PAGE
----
After 2 months of ICU stay, the patient's spontaneous respiratory effort continued to be very feeble with tidal volumes unrecordable by a spirometer because of very low flows. During T-piece trials, her arterial oxygenation could be maintained with increased Fio2, but arterial Pco2increased rapidly. At this stage, tracheal gas insufflation (TGI) was considered an option to decrease her Paco2values so that she could be weaned from mechanical ventilation. A schematic representation of the system used for TGI is shown in figure 1. A 2-mm ID polyvinyl chloride catheter was passed through the suction port of the tracheostomy tube catheter mount (open to atmosphere) so that its tip was just above the carina. Oxygen was administered through this catheter at a rate of 3 l/min after humidification using a heated humidifier (MR 428®, Fisher and Paykel, Auckland, New Zealand) maintained at 35–37°C. Her respiratory rate was 15–20 breaths/min while she was on the ventilator with a CPAP of 10 cm H2O and a pressure support of 12 cm H2O. It increased to 50–60 breaths/min while she was on spontaneous breathing without TGI but decreased to 30–35 breaths/min on spontaneous respiration with TGI. Arterial blood gases on the TGI system were found to be acceptable at 30 and 90 min when compared with those on a 30-min T-piece trial just before the TGI trial (table 1). Over the next 11 days, weaning trials with this system were continued during the day with progressively longer periods of TGI. Chest physiotherapy and tracheal suctioning were carried out frequently to prevent retention of secretions and development of atelectasis. Her arterial oxygen saturation was greater than 95% throughout her course. There was no evidence of drying of tracheobronchial secretions or formation of mucus plugs. The TGI system was removed during tracheal suction to avoid its interference with clearance of secretions. On day 72, the patient was weaned off from mechanical ventilation totally. On day 75, she was transferred out of the ICU on TGI with an airflow of 3 l/min.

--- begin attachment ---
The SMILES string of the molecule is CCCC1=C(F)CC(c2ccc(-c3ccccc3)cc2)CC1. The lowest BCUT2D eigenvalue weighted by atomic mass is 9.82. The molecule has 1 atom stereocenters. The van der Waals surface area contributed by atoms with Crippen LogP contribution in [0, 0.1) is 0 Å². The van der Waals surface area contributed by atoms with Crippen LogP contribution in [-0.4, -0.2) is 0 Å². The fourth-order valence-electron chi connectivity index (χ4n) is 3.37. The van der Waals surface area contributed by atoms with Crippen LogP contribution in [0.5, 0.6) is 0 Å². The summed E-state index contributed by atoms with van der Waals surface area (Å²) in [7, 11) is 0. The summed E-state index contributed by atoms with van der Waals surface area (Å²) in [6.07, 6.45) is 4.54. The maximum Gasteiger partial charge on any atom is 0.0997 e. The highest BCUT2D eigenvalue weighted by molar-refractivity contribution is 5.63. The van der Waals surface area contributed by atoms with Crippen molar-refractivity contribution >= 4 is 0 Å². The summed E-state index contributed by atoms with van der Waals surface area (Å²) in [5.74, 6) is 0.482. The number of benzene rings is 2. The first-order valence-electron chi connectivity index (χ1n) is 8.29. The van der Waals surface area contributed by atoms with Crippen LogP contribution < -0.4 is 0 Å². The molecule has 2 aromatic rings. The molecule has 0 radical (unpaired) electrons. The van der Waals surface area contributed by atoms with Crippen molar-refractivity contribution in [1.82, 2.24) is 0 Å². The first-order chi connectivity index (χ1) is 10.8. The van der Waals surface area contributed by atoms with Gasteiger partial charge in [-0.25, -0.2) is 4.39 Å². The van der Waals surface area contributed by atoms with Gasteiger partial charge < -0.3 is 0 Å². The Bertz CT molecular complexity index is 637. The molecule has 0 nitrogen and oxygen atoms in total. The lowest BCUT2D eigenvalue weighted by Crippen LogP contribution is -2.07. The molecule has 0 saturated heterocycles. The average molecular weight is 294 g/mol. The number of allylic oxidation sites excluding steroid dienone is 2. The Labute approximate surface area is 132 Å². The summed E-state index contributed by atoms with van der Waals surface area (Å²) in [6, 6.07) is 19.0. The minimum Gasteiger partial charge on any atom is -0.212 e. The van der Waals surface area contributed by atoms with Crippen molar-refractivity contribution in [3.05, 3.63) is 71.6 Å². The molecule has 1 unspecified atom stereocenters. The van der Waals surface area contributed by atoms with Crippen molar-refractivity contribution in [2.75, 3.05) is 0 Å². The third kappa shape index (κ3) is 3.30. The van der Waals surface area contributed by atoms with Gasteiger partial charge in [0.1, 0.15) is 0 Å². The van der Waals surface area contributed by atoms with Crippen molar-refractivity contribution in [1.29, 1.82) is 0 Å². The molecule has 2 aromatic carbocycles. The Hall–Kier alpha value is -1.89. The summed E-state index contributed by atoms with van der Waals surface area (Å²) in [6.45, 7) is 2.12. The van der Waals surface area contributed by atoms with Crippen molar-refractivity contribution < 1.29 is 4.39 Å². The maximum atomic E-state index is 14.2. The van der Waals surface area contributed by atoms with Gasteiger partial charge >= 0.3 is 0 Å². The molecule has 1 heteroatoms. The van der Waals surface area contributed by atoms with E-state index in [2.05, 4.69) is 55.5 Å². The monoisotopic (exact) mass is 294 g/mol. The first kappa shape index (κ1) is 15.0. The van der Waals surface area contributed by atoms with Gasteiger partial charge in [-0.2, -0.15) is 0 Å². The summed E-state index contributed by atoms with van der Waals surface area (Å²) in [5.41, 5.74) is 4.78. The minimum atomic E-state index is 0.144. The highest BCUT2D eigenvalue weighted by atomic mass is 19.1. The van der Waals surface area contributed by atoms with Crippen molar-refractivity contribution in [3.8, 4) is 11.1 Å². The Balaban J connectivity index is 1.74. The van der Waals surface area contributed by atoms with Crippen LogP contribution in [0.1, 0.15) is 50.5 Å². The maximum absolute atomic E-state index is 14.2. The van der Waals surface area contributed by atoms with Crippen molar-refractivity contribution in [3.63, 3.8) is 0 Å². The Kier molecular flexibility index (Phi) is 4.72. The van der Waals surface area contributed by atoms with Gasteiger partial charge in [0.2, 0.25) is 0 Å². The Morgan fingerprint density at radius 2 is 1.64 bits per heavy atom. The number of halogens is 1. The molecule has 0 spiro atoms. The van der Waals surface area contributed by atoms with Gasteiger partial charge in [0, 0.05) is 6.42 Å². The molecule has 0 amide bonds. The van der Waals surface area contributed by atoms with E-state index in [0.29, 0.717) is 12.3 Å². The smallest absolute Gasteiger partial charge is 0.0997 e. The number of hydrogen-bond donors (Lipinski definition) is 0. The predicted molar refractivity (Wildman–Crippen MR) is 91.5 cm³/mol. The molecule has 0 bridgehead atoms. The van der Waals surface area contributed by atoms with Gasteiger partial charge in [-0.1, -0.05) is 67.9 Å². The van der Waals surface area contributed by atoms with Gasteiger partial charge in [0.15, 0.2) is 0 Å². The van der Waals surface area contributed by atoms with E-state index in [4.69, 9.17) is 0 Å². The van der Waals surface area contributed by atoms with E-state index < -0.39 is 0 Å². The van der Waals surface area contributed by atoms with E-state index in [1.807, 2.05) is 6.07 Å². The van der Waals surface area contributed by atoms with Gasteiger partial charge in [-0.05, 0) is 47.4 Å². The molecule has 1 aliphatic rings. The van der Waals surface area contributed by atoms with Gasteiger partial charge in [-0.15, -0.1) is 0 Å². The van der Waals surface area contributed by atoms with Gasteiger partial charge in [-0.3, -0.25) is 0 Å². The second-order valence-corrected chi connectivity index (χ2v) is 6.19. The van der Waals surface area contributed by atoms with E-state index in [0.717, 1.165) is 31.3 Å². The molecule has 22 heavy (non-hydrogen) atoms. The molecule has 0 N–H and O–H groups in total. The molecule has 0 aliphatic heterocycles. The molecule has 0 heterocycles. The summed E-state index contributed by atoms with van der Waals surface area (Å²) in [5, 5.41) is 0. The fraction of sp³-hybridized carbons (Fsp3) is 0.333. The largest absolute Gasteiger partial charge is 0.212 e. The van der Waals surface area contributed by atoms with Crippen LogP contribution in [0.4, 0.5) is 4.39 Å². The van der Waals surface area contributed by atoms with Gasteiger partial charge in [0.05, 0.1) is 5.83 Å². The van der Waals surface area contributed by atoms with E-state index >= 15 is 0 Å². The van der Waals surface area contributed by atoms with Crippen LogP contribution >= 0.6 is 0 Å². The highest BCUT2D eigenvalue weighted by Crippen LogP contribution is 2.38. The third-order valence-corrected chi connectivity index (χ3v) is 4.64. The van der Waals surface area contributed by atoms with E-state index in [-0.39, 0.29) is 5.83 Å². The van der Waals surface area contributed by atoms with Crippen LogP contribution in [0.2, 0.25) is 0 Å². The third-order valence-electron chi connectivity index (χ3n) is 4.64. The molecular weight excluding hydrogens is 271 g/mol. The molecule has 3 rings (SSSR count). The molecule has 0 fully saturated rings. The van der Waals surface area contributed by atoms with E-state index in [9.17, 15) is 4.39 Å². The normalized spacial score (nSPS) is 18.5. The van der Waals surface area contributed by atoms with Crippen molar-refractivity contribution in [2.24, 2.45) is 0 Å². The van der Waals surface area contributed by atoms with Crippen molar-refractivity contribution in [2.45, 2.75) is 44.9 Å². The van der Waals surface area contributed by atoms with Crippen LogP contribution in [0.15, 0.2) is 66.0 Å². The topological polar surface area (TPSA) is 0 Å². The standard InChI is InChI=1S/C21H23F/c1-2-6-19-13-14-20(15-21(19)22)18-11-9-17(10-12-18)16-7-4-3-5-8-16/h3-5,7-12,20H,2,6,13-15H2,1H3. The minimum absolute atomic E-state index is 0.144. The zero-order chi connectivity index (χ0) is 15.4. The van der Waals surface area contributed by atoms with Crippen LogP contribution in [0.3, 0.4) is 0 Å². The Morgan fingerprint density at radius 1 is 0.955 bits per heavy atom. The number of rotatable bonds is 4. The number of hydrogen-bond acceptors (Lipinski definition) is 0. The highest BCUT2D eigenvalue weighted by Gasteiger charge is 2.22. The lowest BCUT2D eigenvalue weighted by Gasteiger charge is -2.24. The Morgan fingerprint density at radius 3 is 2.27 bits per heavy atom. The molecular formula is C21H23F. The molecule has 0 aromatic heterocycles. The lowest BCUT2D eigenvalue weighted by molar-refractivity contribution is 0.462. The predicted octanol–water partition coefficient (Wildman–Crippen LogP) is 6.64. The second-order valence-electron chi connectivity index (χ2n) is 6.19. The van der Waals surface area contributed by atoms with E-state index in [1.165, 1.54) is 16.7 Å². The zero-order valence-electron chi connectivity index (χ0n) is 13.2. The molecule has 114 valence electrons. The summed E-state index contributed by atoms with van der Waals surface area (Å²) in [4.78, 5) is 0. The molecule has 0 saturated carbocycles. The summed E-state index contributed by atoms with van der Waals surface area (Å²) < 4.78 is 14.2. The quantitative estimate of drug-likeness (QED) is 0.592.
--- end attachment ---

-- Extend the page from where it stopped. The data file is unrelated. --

Tracheal gas insufflation has been used to promote carbon dioxide elimination in severe acute respiratory distress syndrome requiring mechanical ventilation with high airway pressures. 4,5A recent study reported a decrease of Paco2by 28 ± 11% when TGI was used during mechanical ventilation at low-tidal volumes that would have increased the Paco2at a rate of 0.5–1.5 mmHg/min. 6In the current patient with minimal respiratory effort, in whom Paco2increased at a similar rate during spontaneous breathing (table 1), we used the principle of TGI to facilitate weaning from mechanical ventilation. Functionally, the system used in the current case is similar to that of continuous flow TGI. The mechanism of carbon dioxide elimination by TGI mainly involves washout of carbon dioxide from the anatomic and apparatus dead space during the expiratory phase. 7,8In continuous flow TGI systems used in combination with mechanical ventilators, the insufflation flow occurring during the inspiratory phase of the ventilator also augments the inspired tidal volume. However, in our patient, the contribution of the insufflation flow to the inspired tidal volume may not be significant, because she was breathing spontaneously through a tracheostomy tube open to atmosphere without any valves. Therefore, we propose expiratory washout as the major mechanism of carbon dioxide washout in her, even though gas insufflation was provided both during inspiratory and expiratory phases. Limiting the insufflation to expiratory phase during TGI with mechanical ventilation decreases peak inspiratory pressures and the need for humidification of insufflation gases. 9We could not restrict the insufflation to expiratory phase, as there is no device that provides expiratory washout in a spontaneously breathing patient.